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About this blog: I am a native of Alameda County, grew up in Pleasanton and currently live in the house I grew up in that is more than 100 years old. I spent 39 years in the daily newspaper business and wrote a column for more than 25 years in add...  (More)

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Farewell to Candlestick

Uploaded: Dec 19, 2013
Long-suffering 49er fans will celebrate a milestone Monday evening when San Francisco plays its final home game at Candlestick Park. The "Stick" has been the 49ers' home since 1971 and fans have seen more than their fair share of memorable moments.

One person who will be particularly happy to see the Candlestick era end is San Francisco 49ers President Jed York. York was in the East Bay last month to speak to the Catholics@work organization at an early breakfast at Crow Canyon Country Club.
To say that he is excited about Levi's Stadium in Santa Clara would be a pure understatement.
After having dealt with Candlestick Park and its miserable freeway access since he arrived in San Francisco as team president, he can rattle off the advantages of the new Santa Clara location. It has 13 freeway interchanges within four miles (Candlestick has two to Highway 101). It also offers light rail connections throughout Silicon Valley, plus a CalTrain or ACE connection to the Central Valley.

That's important because there are as many season ticket holders in Sacramento as there are in San Francisco County. The bulk of the fan base (two-thirds) is on the peninsula and in the South Bay, while East Bay season ticket holders out-number those in San Francisco 3-1.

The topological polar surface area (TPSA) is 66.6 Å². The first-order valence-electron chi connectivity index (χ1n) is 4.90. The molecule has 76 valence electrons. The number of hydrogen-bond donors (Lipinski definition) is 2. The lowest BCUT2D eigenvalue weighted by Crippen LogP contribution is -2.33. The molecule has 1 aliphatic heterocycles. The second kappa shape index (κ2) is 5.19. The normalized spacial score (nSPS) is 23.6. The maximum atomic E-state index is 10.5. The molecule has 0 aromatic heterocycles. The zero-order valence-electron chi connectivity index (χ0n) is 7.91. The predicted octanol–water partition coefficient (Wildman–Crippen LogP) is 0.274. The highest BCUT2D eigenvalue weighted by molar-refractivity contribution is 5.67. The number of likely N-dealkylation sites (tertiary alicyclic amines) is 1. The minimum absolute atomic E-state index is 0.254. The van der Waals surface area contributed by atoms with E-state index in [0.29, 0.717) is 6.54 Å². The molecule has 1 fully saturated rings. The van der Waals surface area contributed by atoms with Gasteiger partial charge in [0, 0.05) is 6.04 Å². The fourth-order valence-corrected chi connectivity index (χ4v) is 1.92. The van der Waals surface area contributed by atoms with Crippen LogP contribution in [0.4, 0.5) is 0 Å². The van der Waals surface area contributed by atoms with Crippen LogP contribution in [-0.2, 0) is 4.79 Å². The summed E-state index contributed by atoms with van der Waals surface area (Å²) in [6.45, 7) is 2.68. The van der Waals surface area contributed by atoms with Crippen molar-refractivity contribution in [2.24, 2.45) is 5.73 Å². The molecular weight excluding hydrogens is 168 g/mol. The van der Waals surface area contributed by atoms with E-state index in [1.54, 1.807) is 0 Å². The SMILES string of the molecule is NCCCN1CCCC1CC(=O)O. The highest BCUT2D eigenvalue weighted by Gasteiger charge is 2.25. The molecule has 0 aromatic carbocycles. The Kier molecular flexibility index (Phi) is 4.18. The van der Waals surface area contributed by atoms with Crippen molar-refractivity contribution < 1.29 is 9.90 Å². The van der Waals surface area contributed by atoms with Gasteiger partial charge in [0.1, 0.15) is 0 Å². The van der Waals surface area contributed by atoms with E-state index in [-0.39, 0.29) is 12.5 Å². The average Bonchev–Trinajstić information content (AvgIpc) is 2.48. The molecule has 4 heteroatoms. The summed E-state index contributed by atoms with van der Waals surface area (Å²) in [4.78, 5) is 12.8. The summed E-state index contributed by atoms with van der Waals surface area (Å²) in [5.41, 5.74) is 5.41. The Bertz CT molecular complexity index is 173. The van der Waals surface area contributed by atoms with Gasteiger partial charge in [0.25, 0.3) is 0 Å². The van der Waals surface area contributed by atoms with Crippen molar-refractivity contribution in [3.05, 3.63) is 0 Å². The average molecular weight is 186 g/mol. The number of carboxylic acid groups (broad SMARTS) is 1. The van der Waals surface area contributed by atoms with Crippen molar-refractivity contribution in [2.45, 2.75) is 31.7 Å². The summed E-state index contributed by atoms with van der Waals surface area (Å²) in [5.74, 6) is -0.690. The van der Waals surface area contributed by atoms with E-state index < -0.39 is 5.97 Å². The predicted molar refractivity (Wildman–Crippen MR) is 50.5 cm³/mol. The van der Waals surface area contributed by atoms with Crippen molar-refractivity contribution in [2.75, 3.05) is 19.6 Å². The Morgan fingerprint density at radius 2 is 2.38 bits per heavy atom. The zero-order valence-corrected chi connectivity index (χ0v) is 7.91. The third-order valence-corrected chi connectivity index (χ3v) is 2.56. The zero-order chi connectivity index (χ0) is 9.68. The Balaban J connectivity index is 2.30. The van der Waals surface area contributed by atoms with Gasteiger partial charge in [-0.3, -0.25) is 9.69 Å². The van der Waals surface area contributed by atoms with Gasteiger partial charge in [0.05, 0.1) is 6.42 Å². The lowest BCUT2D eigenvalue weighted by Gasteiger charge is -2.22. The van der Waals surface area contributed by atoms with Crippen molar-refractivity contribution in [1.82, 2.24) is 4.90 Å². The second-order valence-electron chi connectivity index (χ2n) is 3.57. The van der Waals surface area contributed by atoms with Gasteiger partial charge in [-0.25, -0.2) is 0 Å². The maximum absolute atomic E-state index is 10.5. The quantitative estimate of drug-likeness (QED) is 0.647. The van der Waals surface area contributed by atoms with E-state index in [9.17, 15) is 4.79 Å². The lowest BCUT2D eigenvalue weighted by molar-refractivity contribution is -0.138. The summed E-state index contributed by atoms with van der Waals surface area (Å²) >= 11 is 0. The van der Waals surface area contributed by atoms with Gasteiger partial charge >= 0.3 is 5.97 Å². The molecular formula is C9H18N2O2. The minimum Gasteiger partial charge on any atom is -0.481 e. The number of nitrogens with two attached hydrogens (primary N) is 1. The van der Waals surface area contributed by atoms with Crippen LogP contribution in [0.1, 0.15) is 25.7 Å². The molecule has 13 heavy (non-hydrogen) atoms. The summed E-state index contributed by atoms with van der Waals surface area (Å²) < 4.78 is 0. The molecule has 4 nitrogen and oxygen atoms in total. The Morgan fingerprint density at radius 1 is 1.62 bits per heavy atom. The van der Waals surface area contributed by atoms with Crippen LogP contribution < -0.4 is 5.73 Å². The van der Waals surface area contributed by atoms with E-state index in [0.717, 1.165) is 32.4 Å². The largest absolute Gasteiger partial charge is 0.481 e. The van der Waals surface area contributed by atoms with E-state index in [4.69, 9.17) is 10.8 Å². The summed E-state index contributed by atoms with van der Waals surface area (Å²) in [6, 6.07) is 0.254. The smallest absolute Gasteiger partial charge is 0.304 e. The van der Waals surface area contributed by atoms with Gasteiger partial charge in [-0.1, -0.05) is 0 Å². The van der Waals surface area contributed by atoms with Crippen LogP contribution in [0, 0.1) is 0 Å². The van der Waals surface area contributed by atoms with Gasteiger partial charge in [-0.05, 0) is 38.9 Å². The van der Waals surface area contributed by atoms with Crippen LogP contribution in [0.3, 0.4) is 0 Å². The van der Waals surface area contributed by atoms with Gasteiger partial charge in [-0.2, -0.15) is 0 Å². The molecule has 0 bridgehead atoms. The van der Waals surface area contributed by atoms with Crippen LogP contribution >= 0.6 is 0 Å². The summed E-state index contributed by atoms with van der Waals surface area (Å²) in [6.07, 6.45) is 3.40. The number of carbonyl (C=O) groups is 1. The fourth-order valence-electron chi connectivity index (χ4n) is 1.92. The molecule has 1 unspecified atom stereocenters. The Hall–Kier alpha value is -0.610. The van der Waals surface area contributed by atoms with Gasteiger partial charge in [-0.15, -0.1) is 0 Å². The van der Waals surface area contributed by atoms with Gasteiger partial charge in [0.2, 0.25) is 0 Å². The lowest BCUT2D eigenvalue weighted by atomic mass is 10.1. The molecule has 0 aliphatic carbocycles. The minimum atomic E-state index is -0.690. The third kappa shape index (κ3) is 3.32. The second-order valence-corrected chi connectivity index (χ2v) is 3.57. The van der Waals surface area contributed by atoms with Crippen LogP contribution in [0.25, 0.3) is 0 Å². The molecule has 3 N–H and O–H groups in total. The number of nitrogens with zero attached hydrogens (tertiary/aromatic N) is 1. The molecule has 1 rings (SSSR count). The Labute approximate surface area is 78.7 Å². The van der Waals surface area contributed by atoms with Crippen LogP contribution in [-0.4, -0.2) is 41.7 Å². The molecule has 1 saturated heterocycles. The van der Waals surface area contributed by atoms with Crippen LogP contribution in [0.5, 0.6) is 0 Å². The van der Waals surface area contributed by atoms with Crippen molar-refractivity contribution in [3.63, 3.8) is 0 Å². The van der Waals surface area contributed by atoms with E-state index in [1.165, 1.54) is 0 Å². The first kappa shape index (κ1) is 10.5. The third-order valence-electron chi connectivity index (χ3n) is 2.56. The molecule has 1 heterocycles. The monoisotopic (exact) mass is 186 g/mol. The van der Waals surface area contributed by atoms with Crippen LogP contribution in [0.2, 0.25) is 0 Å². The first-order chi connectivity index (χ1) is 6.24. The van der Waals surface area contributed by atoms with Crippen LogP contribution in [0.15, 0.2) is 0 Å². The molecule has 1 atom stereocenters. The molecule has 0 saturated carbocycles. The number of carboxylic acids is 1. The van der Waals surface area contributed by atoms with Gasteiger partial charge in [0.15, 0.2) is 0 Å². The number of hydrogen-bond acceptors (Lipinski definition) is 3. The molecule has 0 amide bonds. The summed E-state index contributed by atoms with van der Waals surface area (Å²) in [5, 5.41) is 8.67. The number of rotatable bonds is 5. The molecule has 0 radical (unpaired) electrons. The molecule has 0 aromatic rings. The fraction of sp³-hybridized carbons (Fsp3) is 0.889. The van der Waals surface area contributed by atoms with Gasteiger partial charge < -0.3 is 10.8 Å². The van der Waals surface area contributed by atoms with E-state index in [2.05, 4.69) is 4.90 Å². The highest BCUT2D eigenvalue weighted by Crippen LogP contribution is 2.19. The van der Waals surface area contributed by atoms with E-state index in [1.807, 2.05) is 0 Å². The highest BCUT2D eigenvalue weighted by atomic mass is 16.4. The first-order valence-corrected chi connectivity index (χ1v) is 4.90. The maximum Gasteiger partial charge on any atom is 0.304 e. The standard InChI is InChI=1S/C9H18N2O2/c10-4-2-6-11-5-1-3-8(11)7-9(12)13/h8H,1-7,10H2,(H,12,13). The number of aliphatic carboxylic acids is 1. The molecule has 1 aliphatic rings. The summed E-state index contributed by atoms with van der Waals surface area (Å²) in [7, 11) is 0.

The organization gave San Francisco way too much time to get a new stadium project underway and nothing happened after 15 years. Among the concepts was a stadium and a shopping mall—just how does that work on Sundays, Jed asked?

Once Santa Clara and the 49ers got serious, the project moved—although it still took a public votes and settling legal action before construction began.

Despite the excellent freeway access to Highway 237 that connects I-880 and 101, the 49ers will not host a Monday night or Thursday night game in 2014 until the team and the league sees how the transportation works around the ball park. Highway 237 is a remarkably busy artery for the Silicon Valley.

Incidentally, drawing upon his stadium experience, York said that the Warriors were in for a real challenge to get the approvals and then build their planned waterfront arena in San Francisco.

"It will be tough to get it done, but the Bay Area really needs a top-notch arena," he said.
The key to the 49ers turn-around on the field was York's recruiting Coach Jim Harbaugh from Stanford (following in the steps of the legendary Bill Walsh). When the 49ers were pursuing Harbaugh, he also was being courted by his alma mater, Michigan, as well as the Miami Dolphins. The key factor, according to York, if Harbaugh went anywhere but to the 49ers, the family would have to move—not something that was high on his wife's wish list. So, York did not enter a bidding war, he simply pointed out the advantages of the 49ers talent and no more.

As team president, York is the youngest owner in the NFL. He said he often is regarded as "just a kid" and he takes full advantage of that in the process. He said his parents knew they wanted him to run the team and took the criticism while his father, John, was the face of the organization so they could give him time to get ready. He readily taps his Uncle Eddie DeBartolo for advice—Uncle Eddie was the owner when the 49ers won their five Super Bowls.